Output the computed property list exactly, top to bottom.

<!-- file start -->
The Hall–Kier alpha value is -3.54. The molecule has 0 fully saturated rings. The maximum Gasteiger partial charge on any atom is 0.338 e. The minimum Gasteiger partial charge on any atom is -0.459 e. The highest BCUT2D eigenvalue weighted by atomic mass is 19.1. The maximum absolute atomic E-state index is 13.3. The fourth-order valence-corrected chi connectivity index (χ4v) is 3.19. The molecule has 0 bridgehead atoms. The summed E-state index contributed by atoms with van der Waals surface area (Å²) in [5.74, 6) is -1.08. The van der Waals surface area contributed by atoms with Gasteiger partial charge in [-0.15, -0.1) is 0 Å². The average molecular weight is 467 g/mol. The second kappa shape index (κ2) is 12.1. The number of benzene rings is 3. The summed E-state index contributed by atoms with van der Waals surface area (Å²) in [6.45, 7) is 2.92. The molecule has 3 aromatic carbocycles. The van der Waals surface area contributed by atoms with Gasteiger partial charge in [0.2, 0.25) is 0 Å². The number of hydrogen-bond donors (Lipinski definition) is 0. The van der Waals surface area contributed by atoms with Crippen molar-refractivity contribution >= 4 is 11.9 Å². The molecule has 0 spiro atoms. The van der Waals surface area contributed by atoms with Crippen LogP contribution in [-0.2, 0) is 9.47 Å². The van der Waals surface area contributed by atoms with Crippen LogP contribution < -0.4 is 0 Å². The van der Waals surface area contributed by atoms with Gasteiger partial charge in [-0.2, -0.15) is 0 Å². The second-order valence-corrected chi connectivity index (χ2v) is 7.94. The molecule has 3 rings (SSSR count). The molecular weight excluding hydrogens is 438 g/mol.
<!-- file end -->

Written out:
The Hall–Kier alpha value is -3.54. The molecule has 0 fully saturated rings. The maximum Gasteiger partial charge on any atom is 0.338 e. The minimum Gasteiger partial charge on any atom is -0.459 e. The highest BCUT2D eigenvalue weighted by atomic mass is 19.1. The maximum absolute atomic E-state index is 13.3. The fourth-order valence-corrected chi connectivity index (χ4v) is 3.19. The molecule has 0 bridgehead atoms. The summed E-state index contributed by atoms with van der Waals surface area (Å²) in [5.74, 6) is -1.08. The van der Waals surface area contributed by atoms with Gasteiger partial charge in [-0.15, -0.1) is 0 Å². The average molecular weight is 467 g/mol. The second kappa shape index (κ2) is 12.1. The number of benzene rings is 3. The summed E-state index contributed by atoms with van der Waals surface area (Å²) in [6.45, 7) is 2.92. The molecule has 3 aromatic carbocycles. The van der Waals surface area contributed by atoms with Gasteiger partial charge in [0.2, 0.25) is 0 Å². The number of hydrogen-bond donors (Lipinski definition) is 0. The van der Waals surface area contributed by atoms with Crippen molar-refractivity contribution >= 4 is 11.9 Å². The molecule has 0 spiro atoms. The van der Waals surface area contributed by atoms with Crippen LogP contribution in [-0.2, 0) is 9.47 Å². The van der Waals surface area contributed by atoms with Crippen LogP contribution < -0.4 is 0 Å². The van der Waals surface area contributed by atoms with Gasteiger partial charge in [-0.2, -0.15) is 0 Å². The second-order valence-corrected chi connectivity index (χ2v) is 7.94. The molecule has 3 rings (SSSR count). The molecular weight excluding hydrogens is 438 g/mol.